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. This apparently varies by State, so you have to be careful with broad-brush statements. I was pretty sure that teachers in IL do not pay into, nor receive benefits for SS. As I am just now double checking DDs taxes for her (she is a first year teacher here in IL), I looked again at her W2, and she most definitely does not pay into SS.
I found the initial SS contract from 1935 to be an interesting read. The federal government mandated it, in general, gave each state a minimum amount of money to initiate the program, then stepped out. There were no guidelines as how to set up or run the program. Nada.

Details were left to each individual state.

As for paying into SS, I read somewhere on the SSA site(if memory serves) that certain public employees could be classified non-contributing participants, and though they could not collect full benefits, they couldn't lose more than half of their benefits(?). Does that mean they can collect no less than 20% of their working income?

I don't know and can't find clarification.
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Old 03-11-2012, 03:07 PM   #77
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My high school buddy who retired from a DOD job 10-12 years ago 'bemoans' the fact he did not have to make FICA contributions.
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Old 03-11-2012, 03:15 PM   #78
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From the SSA benefit calculator - note the comment about percentages:

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. How much income will you need?
Under current law, if you have average earnings, your Social Security retirement benefits will replace about 40 percent of your pre-retirement earnings. The percentage is lower for people in the upper income brackets and higher for people with low incomes.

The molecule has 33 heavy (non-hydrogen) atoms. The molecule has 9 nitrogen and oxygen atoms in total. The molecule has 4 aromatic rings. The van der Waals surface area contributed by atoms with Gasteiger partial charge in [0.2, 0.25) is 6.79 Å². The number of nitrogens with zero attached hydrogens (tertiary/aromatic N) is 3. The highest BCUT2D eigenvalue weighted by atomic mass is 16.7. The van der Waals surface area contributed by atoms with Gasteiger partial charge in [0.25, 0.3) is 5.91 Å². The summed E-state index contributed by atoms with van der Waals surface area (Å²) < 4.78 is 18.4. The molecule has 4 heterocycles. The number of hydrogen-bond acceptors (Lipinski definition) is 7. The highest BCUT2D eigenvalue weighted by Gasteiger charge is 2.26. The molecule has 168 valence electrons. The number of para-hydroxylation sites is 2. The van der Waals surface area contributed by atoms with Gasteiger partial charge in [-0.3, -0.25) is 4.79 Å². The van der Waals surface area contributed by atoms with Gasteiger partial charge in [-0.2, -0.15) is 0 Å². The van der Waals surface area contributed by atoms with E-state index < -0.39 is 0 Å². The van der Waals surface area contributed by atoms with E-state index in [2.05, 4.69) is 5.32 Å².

Your Social Security benefits are the foundation on which you can build a secure retirement. Savings and pensions also are key components of your retirement plan. Most financial advisors say you'll need about 70 percent of your pre-retirement earnings to comfortably maintain your pre-retirement standard of living. They recommend that you prepare for the future with a combination of Social Security, private pensions and personal savings.

Make a note of your benefit estimate, and any pension you may qualify for, and continue your planning with the Retirement Income Estimator (new browser).

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Old 03-11-2012, 03:25 PM   #79
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From the SSA benefit calculator - note the comment about percentages:
Your quote is consistent with my experience.
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Old 03-11-2012, 03:31 PM   #80
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. My high school buddy who retired from a DOD job 10-12 years ago 'bemoans' the fact he did not have to make FICA contributions.
But he still received benefits?